Buckingham Palace announced at 18:30 BST on Thursday 8th September that the Queen had died, aged 96, at Balmoral. Her long life from 1926 to 2022 was marked with a sense of duty.
The Queen visited the Island several times during her 70-year reign. The last being in 2003. During the first official visit to the Isle of Man in 1955, accompanied by Prince Phillip, the late Queen toured around the Island, escorted by TT riders, visited Castle Rushen and wound the clock (dating from Elizabeth I reign), before attending a special sitting of Tynwald where she signed the Tynwald visitors’ book in Manx.
The Queen first presided over Tynwald as part of the celebration of the Millennium of Tynwald in 1979 and again in 2003.
Following the announcement of her death, flags around the Island fly at half-mast as a mark of respect for the Queen, chapel bells at St George’s Church in Douglas, Peel Cathedral and The Royal Chapel in St John’s signalled her passing. Books of condolence have been opened in several locations, including Government House, Ramsey Town Hall and Douglas Town Hall. Government House is open 9am to 7pm Monday to Friday and 10am to 5pm on Saturday and Sunday. People who wish to pay their respects with a floral tribute are encouraged to do so on the green at Tynwald Hill.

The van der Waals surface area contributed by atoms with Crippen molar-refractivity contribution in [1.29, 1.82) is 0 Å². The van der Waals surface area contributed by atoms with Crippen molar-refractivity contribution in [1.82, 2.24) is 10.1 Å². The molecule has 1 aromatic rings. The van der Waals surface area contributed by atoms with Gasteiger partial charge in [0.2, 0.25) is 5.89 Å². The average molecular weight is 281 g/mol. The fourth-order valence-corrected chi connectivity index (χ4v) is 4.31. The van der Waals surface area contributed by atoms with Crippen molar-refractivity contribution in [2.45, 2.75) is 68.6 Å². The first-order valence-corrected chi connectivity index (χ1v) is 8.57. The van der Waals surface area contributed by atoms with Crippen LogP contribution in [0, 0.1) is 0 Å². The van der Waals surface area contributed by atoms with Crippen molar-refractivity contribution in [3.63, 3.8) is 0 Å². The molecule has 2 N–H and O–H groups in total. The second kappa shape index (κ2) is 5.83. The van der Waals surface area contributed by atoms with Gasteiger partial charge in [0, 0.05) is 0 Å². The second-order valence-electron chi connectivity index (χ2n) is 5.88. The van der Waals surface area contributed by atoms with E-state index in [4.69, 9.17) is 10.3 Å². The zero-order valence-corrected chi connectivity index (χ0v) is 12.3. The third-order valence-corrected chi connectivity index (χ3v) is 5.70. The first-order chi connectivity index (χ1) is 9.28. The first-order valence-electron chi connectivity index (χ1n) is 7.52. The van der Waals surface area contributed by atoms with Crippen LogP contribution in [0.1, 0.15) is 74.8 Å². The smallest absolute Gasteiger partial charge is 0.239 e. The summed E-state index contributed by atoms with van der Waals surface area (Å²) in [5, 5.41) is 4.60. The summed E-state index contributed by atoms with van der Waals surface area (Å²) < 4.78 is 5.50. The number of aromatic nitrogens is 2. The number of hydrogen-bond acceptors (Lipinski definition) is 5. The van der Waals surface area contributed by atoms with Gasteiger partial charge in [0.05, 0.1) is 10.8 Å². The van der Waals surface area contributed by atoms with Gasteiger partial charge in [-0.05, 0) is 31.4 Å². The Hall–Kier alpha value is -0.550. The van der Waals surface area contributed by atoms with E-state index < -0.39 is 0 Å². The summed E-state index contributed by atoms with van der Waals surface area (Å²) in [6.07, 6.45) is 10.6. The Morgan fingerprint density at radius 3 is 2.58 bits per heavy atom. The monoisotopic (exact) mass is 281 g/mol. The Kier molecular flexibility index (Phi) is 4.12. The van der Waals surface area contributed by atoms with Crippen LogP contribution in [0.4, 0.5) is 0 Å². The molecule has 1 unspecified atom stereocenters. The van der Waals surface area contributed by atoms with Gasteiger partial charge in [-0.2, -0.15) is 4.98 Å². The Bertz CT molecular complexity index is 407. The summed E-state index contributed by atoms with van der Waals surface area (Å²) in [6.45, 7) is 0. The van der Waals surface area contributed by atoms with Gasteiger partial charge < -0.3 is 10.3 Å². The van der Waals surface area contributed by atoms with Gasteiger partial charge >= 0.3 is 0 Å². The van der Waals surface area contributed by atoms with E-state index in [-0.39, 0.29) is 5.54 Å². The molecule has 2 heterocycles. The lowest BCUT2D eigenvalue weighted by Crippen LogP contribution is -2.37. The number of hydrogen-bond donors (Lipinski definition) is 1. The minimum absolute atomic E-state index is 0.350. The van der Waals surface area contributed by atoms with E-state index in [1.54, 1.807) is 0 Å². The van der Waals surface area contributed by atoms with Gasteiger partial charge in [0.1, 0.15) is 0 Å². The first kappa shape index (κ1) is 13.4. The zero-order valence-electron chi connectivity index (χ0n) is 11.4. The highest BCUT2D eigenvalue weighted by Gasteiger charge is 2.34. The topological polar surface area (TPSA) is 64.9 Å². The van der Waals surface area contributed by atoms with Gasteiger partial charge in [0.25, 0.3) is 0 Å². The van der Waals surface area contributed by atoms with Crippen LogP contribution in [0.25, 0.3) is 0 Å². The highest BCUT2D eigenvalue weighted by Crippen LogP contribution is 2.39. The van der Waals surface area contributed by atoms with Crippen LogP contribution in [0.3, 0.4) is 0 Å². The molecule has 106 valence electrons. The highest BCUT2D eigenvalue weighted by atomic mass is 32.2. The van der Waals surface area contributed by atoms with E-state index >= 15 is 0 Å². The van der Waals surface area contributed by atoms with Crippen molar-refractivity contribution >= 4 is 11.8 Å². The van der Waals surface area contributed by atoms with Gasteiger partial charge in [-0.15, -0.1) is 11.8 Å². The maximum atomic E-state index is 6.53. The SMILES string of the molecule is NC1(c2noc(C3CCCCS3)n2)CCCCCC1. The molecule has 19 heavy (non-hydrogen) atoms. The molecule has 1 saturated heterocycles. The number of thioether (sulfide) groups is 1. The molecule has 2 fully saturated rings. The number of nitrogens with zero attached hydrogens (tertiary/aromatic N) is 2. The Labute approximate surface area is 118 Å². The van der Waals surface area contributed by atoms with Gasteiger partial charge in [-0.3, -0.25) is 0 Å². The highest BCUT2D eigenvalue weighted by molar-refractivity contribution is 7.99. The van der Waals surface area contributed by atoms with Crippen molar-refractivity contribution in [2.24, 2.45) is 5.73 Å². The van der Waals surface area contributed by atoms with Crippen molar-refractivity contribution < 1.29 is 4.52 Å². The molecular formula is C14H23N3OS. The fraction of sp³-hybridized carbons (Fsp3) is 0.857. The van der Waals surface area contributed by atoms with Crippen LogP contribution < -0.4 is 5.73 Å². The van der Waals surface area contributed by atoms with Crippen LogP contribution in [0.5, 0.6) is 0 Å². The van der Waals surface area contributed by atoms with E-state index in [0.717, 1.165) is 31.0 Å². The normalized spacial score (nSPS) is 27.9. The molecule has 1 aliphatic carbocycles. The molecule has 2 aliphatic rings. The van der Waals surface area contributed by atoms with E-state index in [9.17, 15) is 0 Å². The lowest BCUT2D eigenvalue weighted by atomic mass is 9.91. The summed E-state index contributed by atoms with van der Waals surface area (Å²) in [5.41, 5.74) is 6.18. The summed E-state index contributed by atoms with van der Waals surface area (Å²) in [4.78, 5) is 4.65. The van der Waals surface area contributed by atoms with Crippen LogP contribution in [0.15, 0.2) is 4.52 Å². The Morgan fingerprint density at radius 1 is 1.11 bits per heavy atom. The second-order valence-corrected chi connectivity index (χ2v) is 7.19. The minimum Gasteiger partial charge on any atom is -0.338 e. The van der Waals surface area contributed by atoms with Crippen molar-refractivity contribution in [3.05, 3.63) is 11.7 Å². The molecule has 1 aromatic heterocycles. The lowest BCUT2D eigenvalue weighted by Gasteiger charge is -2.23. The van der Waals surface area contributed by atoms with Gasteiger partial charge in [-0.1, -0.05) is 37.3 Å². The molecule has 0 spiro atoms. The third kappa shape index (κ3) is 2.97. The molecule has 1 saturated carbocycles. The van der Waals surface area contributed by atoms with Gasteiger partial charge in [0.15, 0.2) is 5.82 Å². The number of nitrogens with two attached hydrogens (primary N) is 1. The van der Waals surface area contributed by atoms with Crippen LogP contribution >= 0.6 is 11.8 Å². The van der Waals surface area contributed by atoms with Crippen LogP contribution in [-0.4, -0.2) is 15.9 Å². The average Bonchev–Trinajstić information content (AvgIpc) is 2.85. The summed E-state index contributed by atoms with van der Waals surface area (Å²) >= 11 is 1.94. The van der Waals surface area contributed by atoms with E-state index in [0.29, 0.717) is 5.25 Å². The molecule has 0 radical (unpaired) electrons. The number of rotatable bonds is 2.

Some events have been cancelled.
On Sunday the 18th September a one minute silence will be held at 8pm.
The State funeral will take place on Monday 19 September. The Queen’s lying-in-state will end at 06:30. At 10.44, the coffin will be taken in procession from the Palace of Westminster to Westminster Abbey. The state funeral will begin at 11:00 am.
King Charles III will be proclaimed as Lord of Mann by the Lieutenant Governor Sir John Lorimer at midday at Government House on Sunday the 11th of September. Flags will be raised during the announcement. A second proclamation will be held at 11am on the 16 September at Tynwald Hill. The special gathering of Tynwald will begin with a short act of worship in the Royal Chapel in St John’s.